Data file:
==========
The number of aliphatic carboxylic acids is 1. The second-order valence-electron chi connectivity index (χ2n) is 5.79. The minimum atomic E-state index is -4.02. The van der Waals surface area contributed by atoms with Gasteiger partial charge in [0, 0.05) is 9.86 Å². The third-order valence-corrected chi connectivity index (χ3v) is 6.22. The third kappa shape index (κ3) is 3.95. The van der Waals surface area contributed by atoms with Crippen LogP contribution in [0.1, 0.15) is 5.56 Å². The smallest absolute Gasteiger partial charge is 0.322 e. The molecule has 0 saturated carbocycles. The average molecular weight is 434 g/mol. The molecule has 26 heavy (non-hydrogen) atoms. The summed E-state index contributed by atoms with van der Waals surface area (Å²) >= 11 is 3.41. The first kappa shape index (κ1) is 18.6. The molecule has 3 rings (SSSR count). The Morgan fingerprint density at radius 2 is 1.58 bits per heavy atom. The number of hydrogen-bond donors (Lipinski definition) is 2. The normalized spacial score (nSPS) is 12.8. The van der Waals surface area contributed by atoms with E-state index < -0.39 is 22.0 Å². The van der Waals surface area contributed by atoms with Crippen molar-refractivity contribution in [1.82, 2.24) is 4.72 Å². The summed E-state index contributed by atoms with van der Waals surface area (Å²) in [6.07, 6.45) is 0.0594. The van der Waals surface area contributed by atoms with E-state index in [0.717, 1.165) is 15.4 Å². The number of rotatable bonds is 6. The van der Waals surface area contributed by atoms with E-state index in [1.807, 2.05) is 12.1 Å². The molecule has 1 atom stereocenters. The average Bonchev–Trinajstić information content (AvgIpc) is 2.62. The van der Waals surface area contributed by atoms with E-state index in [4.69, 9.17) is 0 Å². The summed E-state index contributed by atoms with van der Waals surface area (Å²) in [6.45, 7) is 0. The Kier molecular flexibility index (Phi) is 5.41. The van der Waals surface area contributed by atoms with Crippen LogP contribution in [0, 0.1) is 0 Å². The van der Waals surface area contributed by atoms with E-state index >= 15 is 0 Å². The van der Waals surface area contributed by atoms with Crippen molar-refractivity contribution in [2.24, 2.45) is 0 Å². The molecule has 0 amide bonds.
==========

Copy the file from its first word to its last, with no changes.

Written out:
The number of aliphatic carboxylic acids is 1. The second-order valence-electron chi connectivity index (χ2n) is 5.79. The minimum atomic E-state index is -4.02. The van der Waals surface area contributed by atoms with Gasteiger partial charge in [0, 0.05) is 9.86 Å². The third-order valence-corrected chi connectivity index (χ3v) is 6.22. The third kappa shape index (κ3) is 3.95. The van der Waals surface area contributed by atoms with Crippen LogP contribution in [0.1, 0.15) is 5.56 Å². The smallest absolute Gasteiger partial charge is 0.322 e. The molecule has 0 saturated carbocycles. The average molecular weight is 434 g/mol. The molecule has 26 heavy (non-hydrogen) atoms. The summed E-state index contributed by atoms with van der Waals surface area (Å²) >= 11 is 3.41. The first kappa shape index (κ1) is 18.6. The molecule has 3 rings (SSSR count). The Morgan fingerprint density at radius 2 is 1.58 bits per heavy atom. The number of hydrogen-bond donors (Lipinski definition) is 2. The normalized spacial score (nSPS) is 12.8. The van der Waals surface area contributed by atoms with E-state index < -0.39 is 22.0 Å². The van der Waals surface area contributed by atoms with Crippen molar-refractivity contribution in [1.82, 2.24) is 4.72 Å². The summed E-state index contributed by atoms with van der Waals surface area (Å²) in [6.07, 6.45) is 0.0594. The van der Waals surface area contributed by atoms with E-state index in [0.717, 1.165) is 15.4 Å². The number of rotatable bonds is 6. The van der Waals surface area contributed by atoms with E-state index in [1.807, 2.05) is 12.1 Å². The molecule has 1 atom stereocenters. The average Bonchev–Trinajstić information content (AvgIpc) is 2.62. The van der Waals surface area contributed by atoms with E-state index in [4.69, 9.17) is 0 Å². The summed E-state index contributed by atoms with van der Waals surface area (Å²) in [6.45, 7) is 0. The Kier molecular flexibility index (Phi) is 5.41. The van der Waals surface area contributed by atoms with Crippen LogP contribution in [0, 0.1) is 0 Å². The van der Waals surface area contributed by atoms with E-state index >= 15 is 0 Å². The van der Waals surface area contributed by atoms with Crippen molar-refractivity contribution in [2.24, 2.45) is 0 Å². The molecule has 0 amide bonds.